Thompson-Rossbach v. Doeling (In re Thompson-Rossbach)
- No. 15-6012 (8th Cir. B.A.P. Dec. 2, 2015).
- Trust distributions that had become fully alienable and were no longer protected by spendthrift provisions were not excluded from the bankruptcy estate by § 541(c)(2) and were therefore available for distribution by the trustee to creditors. Affirmed.
- Procedural context:
- Debtor objected to chapter 7 trustee’s final report and moved to compel trustee to abandon funds distributed to the chapter 7 trustee from a family trust. The bankruptcy court concluded that the trust distribution was fully alienable, and therefore § 541(c)(2) did not prevent the funds from becoming property of the estate. The debtor appealed.
- Debtor was the beneficiary of a revocable trust created by her mother. The trust included a spendthrift provision preventing any alienation, encumbrance, or assignment of trust property or any beneficiary’s interest therein, except that any property distributable by virtue of the beneficiary having attached a specified age (21) would be fully alienable. Shortly after the trust settler died, debtor filed a petition for chapter 7 relief, and the chapter 7 trustee received approximately $17,000 in distributions from the trust, which the debtor argued were excluded by § 541(c)(2) from the definition of “property of the estate” and therefore should be abandoned. In affirming the bankruptcy court’s denial of the debtor’s motion, the Bankruptcy Appellate Panel concluded that the language of the trust agreement was unambiguous in rendering fully alienable any property distributable by reason of the beneficiary reaching a specified age. Given that the debtor had already reached the age of 21, the trust distributions were fully alienable and therefore not excluded from the estate under § 541(c)(2).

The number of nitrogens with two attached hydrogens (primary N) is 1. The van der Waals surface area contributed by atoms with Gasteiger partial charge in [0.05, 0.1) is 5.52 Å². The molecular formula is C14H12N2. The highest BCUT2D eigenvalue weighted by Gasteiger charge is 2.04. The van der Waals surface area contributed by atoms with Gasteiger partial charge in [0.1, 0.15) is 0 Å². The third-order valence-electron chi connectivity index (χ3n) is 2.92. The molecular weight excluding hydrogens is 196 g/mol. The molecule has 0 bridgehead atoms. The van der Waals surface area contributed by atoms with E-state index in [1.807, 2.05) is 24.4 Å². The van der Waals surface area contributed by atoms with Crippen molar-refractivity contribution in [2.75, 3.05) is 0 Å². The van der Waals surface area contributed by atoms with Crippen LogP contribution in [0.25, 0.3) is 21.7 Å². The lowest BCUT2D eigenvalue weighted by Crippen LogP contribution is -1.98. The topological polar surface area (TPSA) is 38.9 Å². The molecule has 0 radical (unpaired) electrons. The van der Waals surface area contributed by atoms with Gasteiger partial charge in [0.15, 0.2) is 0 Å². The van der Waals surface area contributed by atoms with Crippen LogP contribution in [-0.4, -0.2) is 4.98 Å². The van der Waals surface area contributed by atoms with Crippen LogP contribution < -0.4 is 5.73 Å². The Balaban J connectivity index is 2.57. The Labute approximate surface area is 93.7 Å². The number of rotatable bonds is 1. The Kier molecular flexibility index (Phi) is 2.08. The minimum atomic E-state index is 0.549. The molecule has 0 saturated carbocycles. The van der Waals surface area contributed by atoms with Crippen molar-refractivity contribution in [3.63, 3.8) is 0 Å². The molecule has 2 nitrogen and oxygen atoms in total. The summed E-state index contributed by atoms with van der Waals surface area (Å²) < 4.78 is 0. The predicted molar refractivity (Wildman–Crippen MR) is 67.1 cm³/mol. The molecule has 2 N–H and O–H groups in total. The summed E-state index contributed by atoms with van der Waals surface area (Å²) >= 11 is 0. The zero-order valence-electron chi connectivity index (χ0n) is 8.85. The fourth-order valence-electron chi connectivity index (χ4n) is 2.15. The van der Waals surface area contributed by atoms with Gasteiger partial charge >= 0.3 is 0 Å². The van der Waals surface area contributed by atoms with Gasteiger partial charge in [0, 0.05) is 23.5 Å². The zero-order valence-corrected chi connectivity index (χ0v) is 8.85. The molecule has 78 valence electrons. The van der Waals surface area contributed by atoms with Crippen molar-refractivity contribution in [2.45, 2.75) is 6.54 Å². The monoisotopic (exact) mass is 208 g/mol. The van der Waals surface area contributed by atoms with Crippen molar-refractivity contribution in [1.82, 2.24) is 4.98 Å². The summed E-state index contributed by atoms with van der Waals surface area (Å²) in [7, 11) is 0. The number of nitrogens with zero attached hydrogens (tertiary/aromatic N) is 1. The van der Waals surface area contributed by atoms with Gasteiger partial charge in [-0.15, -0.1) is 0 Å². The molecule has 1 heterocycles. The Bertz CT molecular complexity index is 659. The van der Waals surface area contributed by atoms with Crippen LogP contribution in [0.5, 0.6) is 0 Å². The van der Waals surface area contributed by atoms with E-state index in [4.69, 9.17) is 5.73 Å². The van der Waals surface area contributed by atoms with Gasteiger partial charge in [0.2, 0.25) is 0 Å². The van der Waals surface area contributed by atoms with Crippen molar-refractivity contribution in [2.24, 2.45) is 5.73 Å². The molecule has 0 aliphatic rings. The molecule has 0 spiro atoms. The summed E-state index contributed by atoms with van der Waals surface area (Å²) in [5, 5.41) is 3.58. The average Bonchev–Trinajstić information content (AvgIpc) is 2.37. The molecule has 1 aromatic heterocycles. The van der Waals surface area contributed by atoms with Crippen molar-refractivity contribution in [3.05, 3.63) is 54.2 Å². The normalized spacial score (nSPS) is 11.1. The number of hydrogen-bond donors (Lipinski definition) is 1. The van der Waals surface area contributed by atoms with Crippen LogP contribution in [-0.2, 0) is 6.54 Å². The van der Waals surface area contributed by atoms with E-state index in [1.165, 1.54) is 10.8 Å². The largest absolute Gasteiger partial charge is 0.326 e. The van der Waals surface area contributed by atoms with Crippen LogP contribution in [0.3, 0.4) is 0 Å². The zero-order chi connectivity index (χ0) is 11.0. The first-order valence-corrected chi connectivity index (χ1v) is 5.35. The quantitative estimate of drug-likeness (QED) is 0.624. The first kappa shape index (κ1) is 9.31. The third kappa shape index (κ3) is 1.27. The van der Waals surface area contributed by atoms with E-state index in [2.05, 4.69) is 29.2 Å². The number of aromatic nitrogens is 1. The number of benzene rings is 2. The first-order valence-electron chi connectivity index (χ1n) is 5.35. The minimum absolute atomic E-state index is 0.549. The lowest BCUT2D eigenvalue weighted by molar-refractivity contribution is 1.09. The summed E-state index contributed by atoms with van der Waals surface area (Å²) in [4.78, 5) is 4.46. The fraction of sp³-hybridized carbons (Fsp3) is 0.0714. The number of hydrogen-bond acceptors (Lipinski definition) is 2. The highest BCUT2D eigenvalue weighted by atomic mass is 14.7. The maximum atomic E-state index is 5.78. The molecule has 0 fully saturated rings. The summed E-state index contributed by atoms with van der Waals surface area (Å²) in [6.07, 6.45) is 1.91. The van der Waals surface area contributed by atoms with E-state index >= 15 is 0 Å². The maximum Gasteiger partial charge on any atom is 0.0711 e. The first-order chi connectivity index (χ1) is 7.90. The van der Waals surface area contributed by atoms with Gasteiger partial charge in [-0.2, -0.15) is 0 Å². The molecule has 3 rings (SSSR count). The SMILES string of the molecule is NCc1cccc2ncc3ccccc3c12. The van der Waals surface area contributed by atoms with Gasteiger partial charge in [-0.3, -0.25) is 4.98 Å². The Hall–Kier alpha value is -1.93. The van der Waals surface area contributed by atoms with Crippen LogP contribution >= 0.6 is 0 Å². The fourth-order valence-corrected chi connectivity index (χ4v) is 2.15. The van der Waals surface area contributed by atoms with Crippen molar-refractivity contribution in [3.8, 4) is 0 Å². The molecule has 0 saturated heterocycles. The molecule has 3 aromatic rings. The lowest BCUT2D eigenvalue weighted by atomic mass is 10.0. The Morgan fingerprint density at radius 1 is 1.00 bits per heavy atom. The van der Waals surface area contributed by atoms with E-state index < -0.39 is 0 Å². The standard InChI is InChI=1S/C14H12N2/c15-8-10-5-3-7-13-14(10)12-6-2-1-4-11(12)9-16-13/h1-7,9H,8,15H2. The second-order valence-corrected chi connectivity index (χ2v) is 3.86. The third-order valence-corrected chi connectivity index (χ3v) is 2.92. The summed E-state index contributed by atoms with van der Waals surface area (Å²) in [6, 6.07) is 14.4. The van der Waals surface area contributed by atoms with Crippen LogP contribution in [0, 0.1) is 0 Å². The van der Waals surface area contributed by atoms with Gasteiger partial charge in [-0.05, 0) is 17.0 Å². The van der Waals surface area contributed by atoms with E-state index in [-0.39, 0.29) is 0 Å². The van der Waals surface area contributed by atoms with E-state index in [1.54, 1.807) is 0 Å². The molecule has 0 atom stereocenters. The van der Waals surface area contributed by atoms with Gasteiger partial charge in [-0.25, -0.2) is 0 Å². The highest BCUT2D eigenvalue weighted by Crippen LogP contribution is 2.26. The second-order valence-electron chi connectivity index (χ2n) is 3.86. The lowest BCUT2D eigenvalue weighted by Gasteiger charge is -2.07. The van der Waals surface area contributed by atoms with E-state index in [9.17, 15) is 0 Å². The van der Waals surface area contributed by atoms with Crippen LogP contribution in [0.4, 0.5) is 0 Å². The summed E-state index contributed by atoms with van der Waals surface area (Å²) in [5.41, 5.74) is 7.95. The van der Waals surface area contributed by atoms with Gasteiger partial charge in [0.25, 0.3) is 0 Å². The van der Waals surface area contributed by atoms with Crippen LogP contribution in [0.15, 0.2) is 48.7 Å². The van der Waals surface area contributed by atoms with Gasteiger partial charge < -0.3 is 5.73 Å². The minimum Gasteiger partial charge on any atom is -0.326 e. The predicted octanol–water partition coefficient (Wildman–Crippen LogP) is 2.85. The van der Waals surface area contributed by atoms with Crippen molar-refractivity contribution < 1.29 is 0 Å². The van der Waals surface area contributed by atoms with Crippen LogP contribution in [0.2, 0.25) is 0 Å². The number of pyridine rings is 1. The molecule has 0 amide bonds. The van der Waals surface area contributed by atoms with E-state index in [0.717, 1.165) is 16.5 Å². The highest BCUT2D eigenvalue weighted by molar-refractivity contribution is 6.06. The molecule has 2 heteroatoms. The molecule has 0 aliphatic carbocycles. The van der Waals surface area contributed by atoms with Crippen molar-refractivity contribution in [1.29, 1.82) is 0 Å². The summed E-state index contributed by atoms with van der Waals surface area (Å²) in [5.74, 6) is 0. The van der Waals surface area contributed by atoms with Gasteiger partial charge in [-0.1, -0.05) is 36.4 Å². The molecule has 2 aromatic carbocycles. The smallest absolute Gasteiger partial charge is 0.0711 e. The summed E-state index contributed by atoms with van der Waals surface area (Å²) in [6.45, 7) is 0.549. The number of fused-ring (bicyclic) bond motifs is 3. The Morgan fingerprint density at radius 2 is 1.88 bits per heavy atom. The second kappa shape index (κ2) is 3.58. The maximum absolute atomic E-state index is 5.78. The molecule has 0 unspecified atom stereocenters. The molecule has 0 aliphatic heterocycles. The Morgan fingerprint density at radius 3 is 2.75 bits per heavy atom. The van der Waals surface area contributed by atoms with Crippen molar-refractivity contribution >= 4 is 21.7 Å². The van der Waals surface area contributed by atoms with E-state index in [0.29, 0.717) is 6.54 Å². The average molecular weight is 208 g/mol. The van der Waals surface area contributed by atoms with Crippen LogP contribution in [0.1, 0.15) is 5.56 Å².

- Schermer, Saladino, and Nail.
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